Human Vitality Raises The Bar Considerably

Robin Sloan of Snarkmarket believes in generative events, or events that generate media.

The great virtue of events today, in the dawn­ing 2010s, is that their value seems durable in a way that the value of super-abundant copies of dig­i­tal media does not. They pro­vide “embod­i­ment,” to use Kevin Kelly’s taxonomy–and that’s some­thing you can still charge for.
I like the idea of the event as a fun­da­men­tal unit of media, specif­i­cally because at its best, it can be gen­er­a­tive. And the media it generates–that grow­ing data shadow–is what builds the audi­ence over time. But its urgency–its live­ness, human vital­ity, and, frankly, its risk and unpredictability–is what makes it more than just another link in the stream.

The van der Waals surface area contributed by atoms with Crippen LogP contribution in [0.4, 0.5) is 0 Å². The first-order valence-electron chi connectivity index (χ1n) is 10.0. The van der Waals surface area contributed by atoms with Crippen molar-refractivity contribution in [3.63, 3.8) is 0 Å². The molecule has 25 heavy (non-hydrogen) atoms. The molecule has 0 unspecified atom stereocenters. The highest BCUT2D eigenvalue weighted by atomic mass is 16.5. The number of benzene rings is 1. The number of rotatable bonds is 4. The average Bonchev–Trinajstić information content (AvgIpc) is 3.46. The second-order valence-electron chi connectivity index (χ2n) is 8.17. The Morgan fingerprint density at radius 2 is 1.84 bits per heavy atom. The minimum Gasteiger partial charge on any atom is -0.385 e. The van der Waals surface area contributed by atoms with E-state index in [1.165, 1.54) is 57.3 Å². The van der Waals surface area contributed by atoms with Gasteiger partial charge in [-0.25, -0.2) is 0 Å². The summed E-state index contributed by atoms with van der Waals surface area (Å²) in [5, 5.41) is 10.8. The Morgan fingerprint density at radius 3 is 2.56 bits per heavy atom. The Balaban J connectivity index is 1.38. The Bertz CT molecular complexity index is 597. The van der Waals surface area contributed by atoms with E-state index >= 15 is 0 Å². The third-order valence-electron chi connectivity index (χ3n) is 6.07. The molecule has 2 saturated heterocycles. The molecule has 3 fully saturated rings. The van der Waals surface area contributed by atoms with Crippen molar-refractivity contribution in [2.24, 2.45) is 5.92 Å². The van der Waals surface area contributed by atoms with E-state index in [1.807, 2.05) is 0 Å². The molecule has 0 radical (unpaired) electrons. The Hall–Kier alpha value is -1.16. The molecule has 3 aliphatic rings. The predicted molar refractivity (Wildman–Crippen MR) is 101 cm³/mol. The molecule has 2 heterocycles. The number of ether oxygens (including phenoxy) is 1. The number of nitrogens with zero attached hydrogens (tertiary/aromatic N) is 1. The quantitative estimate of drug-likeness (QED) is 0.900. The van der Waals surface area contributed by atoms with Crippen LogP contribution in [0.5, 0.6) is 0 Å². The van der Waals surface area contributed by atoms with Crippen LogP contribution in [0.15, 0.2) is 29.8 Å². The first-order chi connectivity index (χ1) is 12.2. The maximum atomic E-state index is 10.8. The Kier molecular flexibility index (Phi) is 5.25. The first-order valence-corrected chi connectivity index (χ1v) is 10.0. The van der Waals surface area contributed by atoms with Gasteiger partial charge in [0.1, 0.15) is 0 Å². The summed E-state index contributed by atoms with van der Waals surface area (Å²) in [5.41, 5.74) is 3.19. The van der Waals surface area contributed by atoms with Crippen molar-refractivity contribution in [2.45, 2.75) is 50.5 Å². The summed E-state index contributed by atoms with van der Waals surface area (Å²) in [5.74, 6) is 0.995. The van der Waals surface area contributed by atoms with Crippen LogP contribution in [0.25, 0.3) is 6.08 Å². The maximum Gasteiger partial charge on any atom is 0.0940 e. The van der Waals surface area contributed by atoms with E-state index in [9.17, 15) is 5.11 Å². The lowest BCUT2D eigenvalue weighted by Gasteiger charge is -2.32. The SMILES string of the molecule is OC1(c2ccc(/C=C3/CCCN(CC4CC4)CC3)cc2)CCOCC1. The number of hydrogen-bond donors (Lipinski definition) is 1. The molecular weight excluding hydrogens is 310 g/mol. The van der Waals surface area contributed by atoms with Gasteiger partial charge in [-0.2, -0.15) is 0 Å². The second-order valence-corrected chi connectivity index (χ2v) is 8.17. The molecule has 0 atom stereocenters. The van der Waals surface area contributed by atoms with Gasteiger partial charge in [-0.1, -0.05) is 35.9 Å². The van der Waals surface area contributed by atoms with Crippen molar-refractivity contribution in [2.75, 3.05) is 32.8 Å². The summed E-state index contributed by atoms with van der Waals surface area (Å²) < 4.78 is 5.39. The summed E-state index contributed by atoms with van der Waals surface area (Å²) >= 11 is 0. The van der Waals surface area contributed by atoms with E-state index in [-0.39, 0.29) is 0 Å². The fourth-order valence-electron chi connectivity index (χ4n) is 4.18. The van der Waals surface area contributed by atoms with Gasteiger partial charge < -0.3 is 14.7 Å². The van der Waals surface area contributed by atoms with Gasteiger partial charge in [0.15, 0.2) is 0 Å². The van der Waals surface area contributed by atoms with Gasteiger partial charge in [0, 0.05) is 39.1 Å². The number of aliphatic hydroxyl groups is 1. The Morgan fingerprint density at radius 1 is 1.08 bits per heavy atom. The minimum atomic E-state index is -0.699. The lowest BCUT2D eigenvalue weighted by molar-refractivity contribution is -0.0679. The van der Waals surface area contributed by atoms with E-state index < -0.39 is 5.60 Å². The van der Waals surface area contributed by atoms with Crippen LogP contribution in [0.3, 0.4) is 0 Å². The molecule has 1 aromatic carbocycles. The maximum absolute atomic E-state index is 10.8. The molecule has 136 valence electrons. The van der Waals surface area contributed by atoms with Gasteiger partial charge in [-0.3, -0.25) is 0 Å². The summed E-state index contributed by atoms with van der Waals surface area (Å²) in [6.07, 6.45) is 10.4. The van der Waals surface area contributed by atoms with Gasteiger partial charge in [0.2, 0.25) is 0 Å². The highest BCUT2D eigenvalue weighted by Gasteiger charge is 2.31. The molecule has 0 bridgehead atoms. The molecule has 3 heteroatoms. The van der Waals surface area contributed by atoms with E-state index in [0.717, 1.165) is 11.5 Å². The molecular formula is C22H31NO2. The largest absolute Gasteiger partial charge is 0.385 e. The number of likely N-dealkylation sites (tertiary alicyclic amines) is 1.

I’ll add that it’s also a way for a media property–like this one–to establish itself in a physical setting. Since, moving to Portland 15 months ago, I’ve been working to get my own feet on the ground (career wise), but also to ground AdPulp to this fertile place (so it can bloom). Hence, the ongoing series “Spotlight on NW Creative” and my ongoing outreach into the advertising and media communities that did not happen in Chicago or Hilton Head.
Presently, I’m sitting on two AdPulp event ideas and it’s clear to me that sitting isn’t the posture I want. So what’s stopping me from putting them on? Simply stated, lack of money and human resources. I recognize these aren’t permanent blocks, but rather temporary obstacles. But I also recognize that to grow AdPulp to its full potential as a media brand, we’re going to need the help of partners who have time, talent and/or money to invest.



About David Burn

I wrote my first ad for a political candidate when I was 17 years old. She won her race and I felt the seductive power of advertising for the first time. Today—after working for seven agencies in five states—I am head of brand strategy and creative at Bonehook in Portland, Oregon.